I don’t even want to TALK about my mobile gaming backlog, because it’s ridiculously huge and not likely to be tackled by me during my lifetime. Maybe my grandson’s. The thing is, in the rare moments when I do whip out my phone or iPad to play a game, I want something simple, mindless, and not requiring a lot of effort to learn. New game discovery just isn’t high up on my priority list; I usually gravitate toward old and tested staples.

That said, there are two new (to me) games I’ve been enjoying lately that I wanted to share, with the first being Disney Sorcerer’s Arena. This is, I realized, a Disneyfied version of Dungeon Boss, an old favorite of mine that involved slowly collecting and building up a team of heroes to run dungeon gauntlets. In this game, the big changes are that every character is from some Disney or Pixar animated film and that it’s more like stationary battles on a field rather than running through an instance.

Like Dungeon Boss, Sorcerer’s Arena is monetized within an inch of its life as it tries to get you to spend money on everything from seasonal passes to lockboxes to character tokens. Yet if you ignore all that — and I’m very good at ignoring F2P crud — there’s a somewhat entertaining and relaxing free game here. I particularly like the animations and design, as well as an emphasis on strategy. You can have the game automate battles, but I find that I’ll do much better if I manually pick targets and spells.

It’s also kind of amusing to see this weird mix-and-matching of all of Disney’s properties under one roof. Jack Skellington fighting Elsa, Gaston squaring off against Trigger from Robin Hood, that sort of thing. I’ve pretty much only been playing this for about 15 minutes in the morning while doing my exercise biking, but it’s proven a nice distraction.

The game I really wanted to recommend to you, however, is Endless Cards. This one set me back an entire dollar, and I have to say that it was worth every one of the 100 pennies I spent. It’s a minimalistic, cleverly designed game where you try to navigate a character through a field of cards to grab as much gold and survive as many fights as you can before dying. Gear and food help with armor and health, while enemies subtract from armor first and health second when you cross paths. There are the occasional items to get, store, and use as well.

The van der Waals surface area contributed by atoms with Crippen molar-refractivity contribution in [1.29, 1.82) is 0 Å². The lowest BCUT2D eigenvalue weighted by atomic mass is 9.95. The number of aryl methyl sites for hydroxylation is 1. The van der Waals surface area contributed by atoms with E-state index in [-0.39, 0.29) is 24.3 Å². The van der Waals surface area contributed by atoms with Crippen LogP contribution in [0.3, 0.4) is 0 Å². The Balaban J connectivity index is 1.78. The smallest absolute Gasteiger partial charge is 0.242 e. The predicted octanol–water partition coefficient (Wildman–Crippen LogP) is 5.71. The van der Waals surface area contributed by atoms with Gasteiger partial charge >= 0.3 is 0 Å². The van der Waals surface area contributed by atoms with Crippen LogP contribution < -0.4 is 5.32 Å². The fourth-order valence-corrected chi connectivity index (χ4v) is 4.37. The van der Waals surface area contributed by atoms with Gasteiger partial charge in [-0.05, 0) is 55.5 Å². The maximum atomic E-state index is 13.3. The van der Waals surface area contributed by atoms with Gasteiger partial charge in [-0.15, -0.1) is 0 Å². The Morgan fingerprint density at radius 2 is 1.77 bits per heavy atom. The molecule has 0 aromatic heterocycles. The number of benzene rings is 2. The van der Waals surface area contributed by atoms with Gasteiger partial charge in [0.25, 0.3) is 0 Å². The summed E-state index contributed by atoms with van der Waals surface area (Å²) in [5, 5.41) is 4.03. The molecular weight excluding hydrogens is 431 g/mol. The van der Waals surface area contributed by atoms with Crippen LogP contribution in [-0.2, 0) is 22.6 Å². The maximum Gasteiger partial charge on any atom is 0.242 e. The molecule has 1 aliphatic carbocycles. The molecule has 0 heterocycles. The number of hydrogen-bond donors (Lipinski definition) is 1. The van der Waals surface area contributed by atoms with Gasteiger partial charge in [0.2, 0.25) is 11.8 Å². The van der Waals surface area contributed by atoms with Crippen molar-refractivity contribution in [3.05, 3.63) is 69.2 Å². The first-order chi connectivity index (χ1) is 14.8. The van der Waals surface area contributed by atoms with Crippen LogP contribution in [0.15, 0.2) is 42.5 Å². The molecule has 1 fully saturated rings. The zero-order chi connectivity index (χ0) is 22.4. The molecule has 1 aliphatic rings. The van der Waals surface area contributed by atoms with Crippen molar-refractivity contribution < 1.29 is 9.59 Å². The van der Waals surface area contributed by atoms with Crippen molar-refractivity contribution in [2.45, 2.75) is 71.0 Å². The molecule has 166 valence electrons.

What I love here is that (a) the games are pretty quick (quicker if you can’t survive long), (b) there’s a lot of strategy in picking paths and prioritizing cards, and (c) that by unlocking special cards and new characters, you get to change the rules of the game. One character, for example, affects gravity, so any cards touched will cause others to fall up or down instead of remaining in place.

The gold gathered can be spent on new cards and characters, and I hope that the devs continue to support this with even more additions in the future. It’s a perfect solitaire fix for the RPG nerd in me, and I think it deserves some more love than it’s currently getting.

Chrono Trigger: Mother Brain will get you, my pretties!

(This is part of my journey going playing through 1995’s Chrono Trigger. You can follow the entire series on the Retro Gaming page.)

Next up on the side quest journey is a trip to 2300 AD — and a visit to Geno Dome. This looks to be touching on the backstory of Robo, whose real name is Prometheus? I guess? At least we know scifi naming conventions are intact if the computer calls humans “fleshlings.”

Geno Dome is another one of those futuristic factories, although with much tougher robots than the Crono Crew encountered in the past. And apparently one of them has a little dolly. That’s adorable. It’s also a much trickier dungeon to navigate, with doors that have to be charged and conveyor belts to be reversed. I’m not sure we’re up to the challenge.

“How will players ever be able to figure out if this is a girl robot?” “Quick, paint her pink and put a bow on her even though that makes no sense in a futuristic factory run by machines!”

Atropos — the girl robot — says that “Prometheus” here was given a special mission to live with humans and study them. And apparently do mass gardening over 400 years, don’t forget that! After Robo beats her up, she comes to her senses (before shutting down) and says that Mother Brain rewrote her programming to DESTROY ALL HUMANS. Isn’t the way that always is?

So Mother Brain’s thing is that she says the planet will heal if humans are eliminated and the robots take over. Which they might as well, since the only humans left are moping around in domes doing nothing. At least these robots are showing initiative and zest.

And look! The ‘bots are putting humans on a conveyor belt and feeding them into a machine that turns them into little energy pellets. Dang, Chrono Trigger, you got DARK. The little screech when the humans are killed will haunt my dreams tonight.

In an epic showdown, the Crono Crew confronts Mother Brain — not Metroid’s floating brain in a jar, but rather a gorgeous hologram of the computer system. It’s seriously neat.